Stephen Clarke

Stephen Clarke grew up in Bournemouth, England. After studying French and German at Oxford, he moved to Glasgow, where he was hired to put computing terms and rude words into bilingual dictionaries. As soon as he heard about the French 35-hour week, he moved to Paris and got a job as a journalist. 
He began writing sketches for a BBC radio show, which was taken off air shortly afterwards. He also wrote jokes for a British stand-up comedian, who is still doing very well, no doubt because he stopped using Stephen’s jokes.
 Meanwhile Stephen had started writing novels, all of which remained unpublished. Finally, in 2004, he self-published A Year in the Merde. After three months of carting copies around Paris in a shopping trolley, he sold the book to a major publisher and it has now sold more than a million copies worldwide.
 Stephen has since written five more Merde novels (the latest being Merde in Europe), and five non-fiction books about French life and history, including 1000 Years of Annoying the French and a biography of King Edward VII’s “education sentimentale” in France, Dirty Bertie. 
He is also the curator of the collection at the Centre Culturel de l’Entente Cordiale at the Château d’Hardelot in northern France.
He lives in Paris, where he divides his time between writing and not writing.

 

Stephen Clarke est né en Angleterre et a étudié le français et l’allemand à Oxford, avant de devenir lexicographe, actualisant les dictionnaires bilingues.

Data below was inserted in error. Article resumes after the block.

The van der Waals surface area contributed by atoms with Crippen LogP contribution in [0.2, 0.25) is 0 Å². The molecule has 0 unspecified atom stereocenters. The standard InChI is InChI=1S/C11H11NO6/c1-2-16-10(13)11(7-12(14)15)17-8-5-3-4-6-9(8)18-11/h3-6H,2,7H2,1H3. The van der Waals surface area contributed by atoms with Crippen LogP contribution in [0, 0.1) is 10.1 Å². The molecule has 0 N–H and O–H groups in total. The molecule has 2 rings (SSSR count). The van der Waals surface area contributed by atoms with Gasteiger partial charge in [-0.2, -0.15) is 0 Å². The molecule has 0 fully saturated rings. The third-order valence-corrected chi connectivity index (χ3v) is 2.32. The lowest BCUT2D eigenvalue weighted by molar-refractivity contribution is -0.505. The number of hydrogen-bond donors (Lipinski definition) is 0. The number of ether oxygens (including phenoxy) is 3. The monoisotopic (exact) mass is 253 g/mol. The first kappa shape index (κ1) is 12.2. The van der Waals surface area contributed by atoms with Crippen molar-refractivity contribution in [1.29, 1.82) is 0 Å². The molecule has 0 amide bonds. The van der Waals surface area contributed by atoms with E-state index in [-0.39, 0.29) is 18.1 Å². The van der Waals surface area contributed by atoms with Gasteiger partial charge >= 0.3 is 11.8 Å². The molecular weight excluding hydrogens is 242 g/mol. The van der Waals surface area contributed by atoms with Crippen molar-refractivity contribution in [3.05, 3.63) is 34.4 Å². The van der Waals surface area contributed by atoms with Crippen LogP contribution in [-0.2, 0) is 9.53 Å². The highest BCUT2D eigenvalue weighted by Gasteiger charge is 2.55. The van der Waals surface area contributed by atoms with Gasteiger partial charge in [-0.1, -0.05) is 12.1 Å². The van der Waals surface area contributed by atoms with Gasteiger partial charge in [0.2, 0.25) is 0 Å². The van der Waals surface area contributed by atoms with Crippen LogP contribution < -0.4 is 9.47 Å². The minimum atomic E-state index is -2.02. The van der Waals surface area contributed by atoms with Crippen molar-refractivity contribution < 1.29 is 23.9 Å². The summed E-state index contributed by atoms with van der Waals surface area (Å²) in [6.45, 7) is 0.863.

En 1993, il arrive en France pour travailler comme journaliste. 
Il écrit aussi de la fiction, et finalement, après moults refus des éditeurs, en 2004 il édite à compte d’auteur son roman A Year in the Merde et commence à le vendre à des librairies anglophones à Paris. 
Après trois mois, le livre attire l’attention d’un grand éditeur anglais, et depuis il s’est vendu à plus d’un million d’exemplaires dans une vingtaine de pays. Il est traduit en français sous le nom God Save la France. 
Stephen a écrit cinq autres romans, dont le dernier à paraître, God Save le Brexit?, une comédie sur l’attitude britannique envers l’Europe et les (autres) Européens.
 Son essai Français, je vous haime contient les onze commandements pour comprendre les Français (dix ne suffisent pas).
 Son livre d’histoire Mille Ans de Mésentente Cordiale sert de lettre d’excuses pour dix siècles de guerres et rivalités entre Francophones et Anglophones. Ce livre a inspiré en partie l’exposition permanente du Centre Culturel de l’Entente Cordiale au Château d’Hardelot, à côté de Boulogne-sur-Mer, dont Stephen est le commissaire scientifique.
Il habite à Paris, où il écrit ses livres et des articles pour la presse anglophone et francophone.

 

Merde in Europe


Does Brussels really want to outlaw bingo, bagpipes and smoky bacon crisps? Are eurocrats trying to rename the English Channel? And can the ink in euro notes really make men impotent?
No. Well, not exactly.
But it is true that the EU is a seriously flawed institution.
And it's about to become even more so as Englishman Paul West goes to Brussels to work for a French MEP, and gets an insider's view of what really goes on in the massive madhouse that is the EU Parliament.
As Britain prepares to vote whether it stays in or exits the EU, Paul gets the chance to influence the result of the referendum.
He has to decide: better the devil you know? Or bring on the Brexit?
It's a decision that could cost him a lot more than his euro paypacket . . .

Programme de l'auteur

Vendredi

11h00-13h00 Dédicaces 
15h00-17h00 Dédicaces 

Samedi

11h00-13h00 Dédicaces 
15h00-16h15  Seriously Funny : Comic Writing with a Purpose
16h30-18h30 Dédicaces 

Dimanche

11h00-13h00 Dédicaces 
14h30-16h30 Dédicaces